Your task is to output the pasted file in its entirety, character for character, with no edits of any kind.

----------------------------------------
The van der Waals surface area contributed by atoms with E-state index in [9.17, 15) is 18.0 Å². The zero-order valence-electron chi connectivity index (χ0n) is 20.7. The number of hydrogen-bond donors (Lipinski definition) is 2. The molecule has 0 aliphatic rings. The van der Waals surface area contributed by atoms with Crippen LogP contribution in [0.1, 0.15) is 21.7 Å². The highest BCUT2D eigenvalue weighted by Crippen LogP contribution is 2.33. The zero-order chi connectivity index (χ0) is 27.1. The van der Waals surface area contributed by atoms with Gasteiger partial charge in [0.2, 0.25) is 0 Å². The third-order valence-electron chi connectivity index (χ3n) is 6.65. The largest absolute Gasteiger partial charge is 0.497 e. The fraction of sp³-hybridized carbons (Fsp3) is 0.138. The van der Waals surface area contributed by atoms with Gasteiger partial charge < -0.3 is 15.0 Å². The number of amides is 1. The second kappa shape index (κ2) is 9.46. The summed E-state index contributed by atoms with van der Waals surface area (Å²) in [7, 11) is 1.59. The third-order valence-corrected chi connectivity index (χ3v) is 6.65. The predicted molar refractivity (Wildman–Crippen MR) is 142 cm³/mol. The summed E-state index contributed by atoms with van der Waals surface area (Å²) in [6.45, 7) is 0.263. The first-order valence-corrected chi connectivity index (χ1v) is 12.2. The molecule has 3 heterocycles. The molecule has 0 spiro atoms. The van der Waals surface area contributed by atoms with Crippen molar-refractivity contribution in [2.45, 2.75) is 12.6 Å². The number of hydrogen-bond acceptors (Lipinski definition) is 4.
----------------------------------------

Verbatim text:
The van der Waals surface area contributed by atoms with E-state index in [9.17, 15) is 18.0 Å². The zero-order valence-electron chi connectivity index (χ0n) is 20.7. The number of hydrogen-bond donors (Lipinski definition) is 2. The molecule has 0 aliphatic rings. The van der Waals surface area contributed by atoms with Crippen LogP contribution in [0.1, 0.15) is 21.7 Å². The highest BCUT2D eigenvalue weighted by Crippen LogP contribution is 2.33. The zero-order chi connectivity index (χ0) is 27.1. The van der Waals surface area contributed by atoms with Gasteiger partial charge in [0.2, 0.25) is 0 Å². The third-order valence-electron chi connectivity index (χ3n) is 6.65. The largest absolute Gasteiger partial charge is 0.497 e. The fraction of sp³-hybridized carbons (Fsp3) is 0.138. The van der Waals surface area contributed by atoms with Gasteiger partial charge < -0.3 is 15.0 Å². The number of amides is 1. The second kappa shape index (κ2) is 9.46. The summed E-state index contributed by atoms with van der Waals surface area (Å²) in [7, 11) is 1.59. The third-order valence-corrected chi connectivity index (χ3v) is 6.65. The predicted molar refractivity (Wildman–Crippen MR) is 142 cm³/mol. The summed E-state index contributed by atoms with van der Waals surface area (Å²) in [6.45, 7) is 0.263. The first-order valence-corrected chi connectivity index (χ1v) is 12.2. The molecule has 3 heterocycles. The molecule has 0 spiro atoms. The van der Waals surface area contributed by atoms with Crippen molar-refractivity contribution in [2.45, 2.75) is 12.6 Å². The number of hydrogen-bond acceptors (Lipinski definition) is 4.